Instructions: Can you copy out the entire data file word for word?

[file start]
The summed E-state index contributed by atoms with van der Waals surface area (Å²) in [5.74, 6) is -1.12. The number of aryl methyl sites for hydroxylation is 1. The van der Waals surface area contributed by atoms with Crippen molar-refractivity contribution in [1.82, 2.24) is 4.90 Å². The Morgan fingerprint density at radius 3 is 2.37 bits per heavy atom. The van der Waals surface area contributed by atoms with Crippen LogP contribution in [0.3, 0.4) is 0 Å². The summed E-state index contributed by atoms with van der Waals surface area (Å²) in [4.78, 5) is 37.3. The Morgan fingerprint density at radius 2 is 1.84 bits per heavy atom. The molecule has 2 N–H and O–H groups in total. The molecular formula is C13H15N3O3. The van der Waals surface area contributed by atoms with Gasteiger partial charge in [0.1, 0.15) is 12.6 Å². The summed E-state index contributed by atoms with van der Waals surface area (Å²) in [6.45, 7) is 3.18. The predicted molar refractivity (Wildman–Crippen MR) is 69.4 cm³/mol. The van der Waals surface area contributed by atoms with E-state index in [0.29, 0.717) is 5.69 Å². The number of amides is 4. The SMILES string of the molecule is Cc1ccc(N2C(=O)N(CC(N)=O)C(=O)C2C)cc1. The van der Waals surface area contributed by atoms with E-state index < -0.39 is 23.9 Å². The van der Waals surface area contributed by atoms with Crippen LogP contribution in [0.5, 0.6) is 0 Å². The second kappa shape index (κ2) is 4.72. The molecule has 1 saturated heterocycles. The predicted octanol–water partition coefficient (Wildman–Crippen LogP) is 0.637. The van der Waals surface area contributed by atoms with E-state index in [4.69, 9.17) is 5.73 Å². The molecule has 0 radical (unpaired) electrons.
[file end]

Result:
The summed E-state index contributed by atoms with van der Waals surface area (Å²) in [5.74, 6) is -1.12. The number of aryl methyl sites for hydroxylation is 1. The van der Waals surface area contributed by atoms with Crippen molar-refractivity contribution in [1.82, 2.24) is 4.90 Å². The Morgan fingerprint density at radius 3 is 2.37 bits per heavy atom. The van der Waals surface area contributed by atoms with Crippen LogP contribution in [0.3, 0.4) is 0 Å². The summed E-state index contributed by atoms with van der Waals surface area (Å²) in [4.78, 5) is 37.3. The Morgan fingerprint density at radius 2 is 1.84 bits per heavy atom. The molecule has 2 N–H and O–H groups in total. The molecular formula is C13H15N3O3. The van der Waals surface area contributed by atoms with Gasteiger partial charge in [0.1, 0.15) is 12.6 Å². The summed E-state index contributed by atoms with van der Waals surface area (Å²) in [6.45, 7) is 3.18. The predicted molar refractivity (Wildman–Crippen MR) is 69.4 cm³/mol. The van der Waals surface area contributed by atoms with E-state index in [0.29, 0.717) is 5.69 Å². The number of amides is 4. The SMILES string of the molecule is Cc1ccc(N2C(=O)N(CC(N)=O)C(=O)C2C)cc1. The van der Waals surface area contributed by atoms with E-state index < -0.39 is 23.9 Å². The van der Waals surface area contributed by atoms with Crippen LogP contribution in [0.5, 0.6) is 0 Å². The second kappa shape index (κ2) is 4.72. The molecule has 1 saturated heterocycles. The predicted octanol–water partition coefficient (Wildman–Crippen LogP) is 0.637. The van der Waals surface area contributed by atoms with E-state index in [4.69, 9.17) is 5.73 Å². The molecule has 0 radical (unpaired) electrons.